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Can NYXL Recapture Their Season One Glory In Overwatch 2?

Can NYXL Recapture Their Season One Glory In Overwatch 2?
Images via Blizzard Entertainment

Written by 

Joseph "Volamel" Franco

Posted 

17th Jan 2022 23:57

New York finally is returning home. Yes, Overwatch League’s New York Excelsior will battle the best teams in North America once more.

With their captain retired and their franchised flex support gone, New York approaches a brand-new game with a fresh rebuild for their reinstatement. After a frankly disappointing and backloaded 2021 season and standing in the shadow of their early success in the Overwatch League, are New York an early favourite for one of North America’s top spots or will this reignition fail to strike?

For a moment, let’s return back to the bright-eyed entrance of the inaugural season of the Overwatch League. The world was pandemic free, esports was buzzing around its brand-new franchise league, and the New York Excelsior was barreling through the league like a professional footballer in a sea of primary schoolers. And before ‘Redditor Jones’ tries to counter by pointing out that the NYXL didn’t even win the first stage; go back, rewatch all those games leading up to the final, and attempt to make the argument that New York weren’t the clear and obvious favourites. 

Go ahead, we’ll wait… much like the Excelsior did during their heyday. 

People often forget that when New York was king, they were a slow and trap-laden team, constantly giving room for teams to overextend and being very methodical on where and how they take their engagements. This continued into the rigid GOATs metagame of 2019 where the franchise took the lowest amount of team fights but still managed to find surprising success. What many people forget is that the New York Excelsior were the Atlantic Division leaders and were a win away from mirroring the San Francisco Shock’s end of season record. 

This is the golden era the 2022 NYXL aim to recapture. With a re-tooled roster and a brand-new version of Overwatch to learn, do they have what it takes? The statistics certainly think so.

We all know why you’re here, Kim "Yaki" Jun-ki is the frontman of this roster - as he should be. His star quality and playmaking capability has seen him jettisoned into the limelight and he’s never looked back. The 2020 MVP nominee has been a mainstay within Overwatch nearly since the beginning and boasts a level of experience few can match both in and out of the Overwatch League era. 2020 remembers his Tracer as something to behold. Yaki was ranked fifth in final blow per ten minutes ahead of Jang "Decay" Gui-un, fifth in eliminations per ten minutes ahead of Kim "birdring" Ji-hyeok and ninth in solo kills per ten minutes ahead of Lim "Glister" Gil-seong and Kim "Fleta" Byung-sun. 

His Genji nearly boasts the same accolades, being ranked sixth in final blows per ten minutes ahead of Lee "TTuba" Ho-sung, sixth in eliminations per ten minutes ahead of Kim "Doha" Dong-ha, and ended up leading the entire Overwatch League in solo kills per ten minutes. Another hero he excelled at was surprisingly Mei. For the 2020 season, Yaki’s Mei was ranked sixth in final blows per ten minutes ahead of Lee "Ivy" Seung-hyun and second in hero damage done per ten minutes ahead of Dante "Danteh" Cruz.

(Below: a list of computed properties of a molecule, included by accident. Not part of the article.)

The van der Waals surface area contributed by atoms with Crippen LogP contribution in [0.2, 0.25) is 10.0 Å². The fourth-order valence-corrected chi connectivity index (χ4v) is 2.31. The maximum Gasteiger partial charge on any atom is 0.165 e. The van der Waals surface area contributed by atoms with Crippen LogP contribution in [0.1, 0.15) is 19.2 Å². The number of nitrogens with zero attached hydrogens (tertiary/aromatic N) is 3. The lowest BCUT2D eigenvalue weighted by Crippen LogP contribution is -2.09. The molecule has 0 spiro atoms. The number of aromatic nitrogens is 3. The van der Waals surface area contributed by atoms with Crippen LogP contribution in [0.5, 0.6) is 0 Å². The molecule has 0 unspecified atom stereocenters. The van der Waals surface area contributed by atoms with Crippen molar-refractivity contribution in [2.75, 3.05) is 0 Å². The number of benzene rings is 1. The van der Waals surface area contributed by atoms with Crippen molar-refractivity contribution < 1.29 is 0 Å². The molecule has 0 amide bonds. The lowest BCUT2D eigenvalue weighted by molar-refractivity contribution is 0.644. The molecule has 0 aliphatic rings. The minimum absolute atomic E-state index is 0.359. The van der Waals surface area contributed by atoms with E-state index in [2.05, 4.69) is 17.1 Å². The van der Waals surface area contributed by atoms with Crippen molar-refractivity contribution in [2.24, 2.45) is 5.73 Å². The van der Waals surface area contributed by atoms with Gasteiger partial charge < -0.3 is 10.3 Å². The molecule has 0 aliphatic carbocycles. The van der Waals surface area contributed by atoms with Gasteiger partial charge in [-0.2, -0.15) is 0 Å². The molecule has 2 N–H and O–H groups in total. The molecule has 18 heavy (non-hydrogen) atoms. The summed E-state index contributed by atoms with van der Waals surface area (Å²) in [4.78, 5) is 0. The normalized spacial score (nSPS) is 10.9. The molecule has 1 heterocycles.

These high marks continue into 2021. Through the Florida Mayhem’s 5-11 match record, Yaki’s Tracer was ranked tenth in final blows per ten minutes, ahead of Kim "SP9RK1E" Yeong-han and tied with Fleta and Park "Profit" Joon-yeong and third in solo kills per ten minutes ahead of Kevin "kevster" Persson. This extended to his Mei as well as he was ranked fourth in final blows per ten minutes ahead of Nikolai "Naga" Dereli and third in solo kills per ten minutes ahead of Oh "Pelican" Se-hyun. Adding to that ocean of heroes, Yaki’s Echo not only matched the eye test but it did score some high marks statistically as well as he was ranked fifth in hero damage done per ten minutes ahead of Zheng "shy" Yangjie. 

Again, for someone whose team last year held a negative 12 map differential and was in the bottom five teams across the league standings, Yaki is the dynamic DPS fixture that the Excelsior has been waiting for since their golden age. This should speak volumes of the type of player that he is. However, flanking him are two flex supports that echo a similar degree of high praise.

Both Kang "Gangnamjin" Nam-jin and Seo "Myunb0ng" Sang-min have carved themselves out a nice plot of land within the dense pocket of talented support players. Debuting in 2020, Gangnamjin provided the Florida Mayhem with an incredibly aggressive support player and secondary star behind Yaki’s prowess. Myunb0ng on the other hand has been the backbone of the Boston Uprising since his debut. After impressing alongside O2 Blast in Overwatch’s amateur division, Myunb0ng was the ironclad support coaches could only dream of, making similar plays to his contemporaries but doing so in reaction to his opponents. To top it off, both supports have boasted impressive statistics throughout the last few years of the Overwatch League.